The TJC Sites: Fresno County, California

The Fresno County Sheriff's Office, the Fresno County Probation Department, the Fresno Superior Court, and their justice and community partners are part of the Transition from Jail to Community Initiative (TJC). Fresno County has begun reversing criminal recidivism and is developing community services that connect to a continuum of jail services and programs designed to enhance successful integration.

Spanning 6,000 square miles and with a population of nearly one million, Fresno County is the sixth-largest county in California. It is located in the middle of the heavily agricultural San Joaquin Valley. There are 15 incorporated cities in Fresno County; 14 have their own municipal police, and one contracts for policing with the sheriff, who polices all the unincorporated areas of the county. The Fresno County Sheriff's Office Jail Division operates three detention facilities in downtown Fresno. These facilities house pretrial and sentenced inmates as well as federal inmates pursuant to a contract with the US Marshal's Office. The current operational bed capacity is 2,859 beds, with another 619 beds available whenever county funding is sufficient. When fully operational, the Fresno jail system provides 3,478 beds, or 1,269,470 inmate bed-days. The Fresno County Jail is a large jail system, with over 40,000 bookings in 2011.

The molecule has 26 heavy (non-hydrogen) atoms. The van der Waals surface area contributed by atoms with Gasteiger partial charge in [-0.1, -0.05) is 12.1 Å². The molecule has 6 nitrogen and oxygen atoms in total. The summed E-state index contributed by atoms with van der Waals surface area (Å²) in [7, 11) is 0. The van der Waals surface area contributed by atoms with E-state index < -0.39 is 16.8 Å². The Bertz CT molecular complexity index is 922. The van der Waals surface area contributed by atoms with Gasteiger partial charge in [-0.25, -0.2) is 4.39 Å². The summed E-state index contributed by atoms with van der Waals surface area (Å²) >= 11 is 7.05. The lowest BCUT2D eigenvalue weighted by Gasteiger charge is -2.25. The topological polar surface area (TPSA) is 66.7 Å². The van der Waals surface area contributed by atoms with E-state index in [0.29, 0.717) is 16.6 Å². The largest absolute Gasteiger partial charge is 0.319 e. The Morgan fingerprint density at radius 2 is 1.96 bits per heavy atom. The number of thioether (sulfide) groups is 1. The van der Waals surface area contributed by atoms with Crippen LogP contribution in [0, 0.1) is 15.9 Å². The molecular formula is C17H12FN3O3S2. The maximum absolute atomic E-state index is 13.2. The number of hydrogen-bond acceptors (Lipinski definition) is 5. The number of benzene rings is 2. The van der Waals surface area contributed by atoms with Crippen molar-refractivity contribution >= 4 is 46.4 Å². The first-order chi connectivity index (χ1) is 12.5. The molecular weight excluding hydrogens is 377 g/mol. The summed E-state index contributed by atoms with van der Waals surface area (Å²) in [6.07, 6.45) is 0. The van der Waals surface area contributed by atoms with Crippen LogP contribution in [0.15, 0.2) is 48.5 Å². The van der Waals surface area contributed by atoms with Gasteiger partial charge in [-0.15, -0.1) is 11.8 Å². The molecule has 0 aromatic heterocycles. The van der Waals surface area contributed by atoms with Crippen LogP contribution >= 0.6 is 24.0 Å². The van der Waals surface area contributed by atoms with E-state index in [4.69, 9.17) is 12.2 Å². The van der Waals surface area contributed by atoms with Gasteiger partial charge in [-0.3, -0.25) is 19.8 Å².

The Sheriff's Office recognizes the need for stabilization and transition programs for inmates within the jail system and has instituted several programs including religious services; Alcoholics Anonymous and Narcotics Anonymous meetings, 12-step programs, and Celebrate Recovery; a GED program; ESL to help Spanish inmates learn English; and relationship-building and parenting education programs. 

Under California's recently-passed Public Safety Realignment legislation, Fresno now houses parole revocations and people who would have formerly been sent to the prison system but are now being given jail sentences instead. The Sheriff's Office must also comply with the 1994 Federal Consent Decree, which limits the capacities within each of the three facilities. With the assistance of the National Institute of Corrections and the Urban Institute through TJC, the goals of successful transition from custody to community, community reintegration, and public safety will be achieved.

For further information, contact Captain Neil Dadian at